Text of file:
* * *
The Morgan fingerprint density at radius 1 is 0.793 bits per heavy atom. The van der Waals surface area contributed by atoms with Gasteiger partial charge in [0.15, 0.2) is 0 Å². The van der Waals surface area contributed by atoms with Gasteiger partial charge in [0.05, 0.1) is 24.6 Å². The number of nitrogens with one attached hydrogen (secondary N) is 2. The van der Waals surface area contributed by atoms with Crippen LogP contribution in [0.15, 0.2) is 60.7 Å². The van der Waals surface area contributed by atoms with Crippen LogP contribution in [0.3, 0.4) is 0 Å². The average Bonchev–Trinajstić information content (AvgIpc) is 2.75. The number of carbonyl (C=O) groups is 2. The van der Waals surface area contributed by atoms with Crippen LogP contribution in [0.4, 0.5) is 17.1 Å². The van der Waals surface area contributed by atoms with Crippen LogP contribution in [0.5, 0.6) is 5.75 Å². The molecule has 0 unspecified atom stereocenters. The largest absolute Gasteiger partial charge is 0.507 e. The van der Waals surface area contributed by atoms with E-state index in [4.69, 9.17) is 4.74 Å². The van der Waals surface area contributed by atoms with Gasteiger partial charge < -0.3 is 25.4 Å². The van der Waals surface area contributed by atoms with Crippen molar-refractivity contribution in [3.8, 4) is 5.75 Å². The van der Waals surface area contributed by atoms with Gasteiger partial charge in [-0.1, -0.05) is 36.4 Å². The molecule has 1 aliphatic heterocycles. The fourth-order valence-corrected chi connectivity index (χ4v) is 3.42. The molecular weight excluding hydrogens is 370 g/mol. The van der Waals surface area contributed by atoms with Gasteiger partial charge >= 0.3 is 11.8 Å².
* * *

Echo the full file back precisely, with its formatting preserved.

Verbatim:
The Morgan fingerprint density at radius 1 is 0.793 bits per heavy atom. The van der Waals surface area contributed by atoms with Gasteiger partial charge in [0.15, 0.2) is 0 Å². The van der Waals surface area contributed by atoms with Gasteiger partial charge in [0.05, 0.1) is 24.6 Å². The number of nitrogens with one attached hydrogen (secondary N) is 2. The van der Waals surface area contributed by atoms with Crippen LogP contribution in [0.15, 0.2) is 60.7 Å². The van der Waals surface area contributed by atoms with Crippen LogP contribution in [0.3, 0.4) is 0 Å². The average Bonchev–Trinajstić information content (AvgIpc) is 2.75. The number of carbonyl (C=O) groups is 2. The van der Waals surface area contributed by atoms with Crippen LogP contribution in [0.4, 0.5) is 17.1 Å². The van der Waals surface area contributed by atoms with Crippen LogP contribution in [0.5, 0.6) is 5.75 Å². The molecule has 0 unspecified atom stereocenters. The largest absolute Gasteiger partial charge is 0.507 e. The van der Waals surface area contributed by atoms with E-state index in [4.69, 9.17) is 4.74 Å². The van der Waals surface area contributed by atoms with Gasteiger partial charge < -0.3 is 25.4 Å². The van der Waals surface area contributed by atoms with Crippen molar-refractivity contribution in [3.8, 4) is 5.75 Å². The van der Waals surface area contributed by atoms with Gasteiger partial charge in [-0.1, -0.05) is 36.4 Å². The molecule has 1 aliphatic heterocycles. The fourth-order valence-corrected chi connectivity index (χ4v) is 3.42. The molecular weight excluding hydrogens is 370 g/mol. The van der Waals surface area contributed by atoms with Gasteiger partial charge >= 0.3 is 11.8 Å².